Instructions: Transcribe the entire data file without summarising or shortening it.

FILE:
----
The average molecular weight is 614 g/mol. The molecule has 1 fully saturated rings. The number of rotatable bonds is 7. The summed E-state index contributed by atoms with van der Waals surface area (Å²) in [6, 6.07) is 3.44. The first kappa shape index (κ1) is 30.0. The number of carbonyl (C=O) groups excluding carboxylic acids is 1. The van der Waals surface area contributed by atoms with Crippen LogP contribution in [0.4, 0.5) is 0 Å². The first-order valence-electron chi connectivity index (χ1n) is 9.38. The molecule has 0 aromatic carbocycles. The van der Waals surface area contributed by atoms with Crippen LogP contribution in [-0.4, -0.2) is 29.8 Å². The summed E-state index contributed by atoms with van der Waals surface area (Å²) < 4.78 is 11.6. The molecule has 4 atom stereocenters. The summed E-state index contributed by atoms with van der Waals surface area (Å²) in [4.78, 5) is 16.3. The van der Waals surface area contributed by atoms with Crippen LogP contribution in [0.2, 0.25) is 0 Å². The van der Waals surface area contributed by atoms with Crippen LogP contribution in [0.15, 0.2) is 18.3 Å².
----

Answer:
The average molecular weight is 614 g/mol. The molecule has 1 fully saturated rings. The number of rotatable bonds is 7. The summed E-state index contributed by atoms with van der Waals surface area (Å²) in [6, 6.07) is 3.44. The first kappa shape index (κ1) is 30.0. The number of carbonyl (C=O) groups excluding carboxylic acids is 1. The van der Waals surface area contributed by atoms with Crippen LogP contribution in [0.4, 0.5) is 0 Å². The first-order valence-electron chi connectivity index (χ1n) is 9.38. The molecule has 0 aromatic carbocycles. The van der Waals surface area contributed by atoms with Crippen LogP contribution in [-0.4, -0.2) is 29.8 Å². The summed E-state index contributed by atoms with van der Waals surface area (Å²) < 4.78 is 11.6. The molecule has 4 atom stereocenters. The summed E-state index contributed by atoms with van der Waals surface area (Å²) in [4.78, 5) is 16.3. The van der Waals surface area contributed by atoms with Crippen LogP contribution in [0.2, 0.25) is 0 Å². The van der Waals surface area contributed by atoms with Crippen LogP contribution in [0.15, 0.2) is 18.3 Å².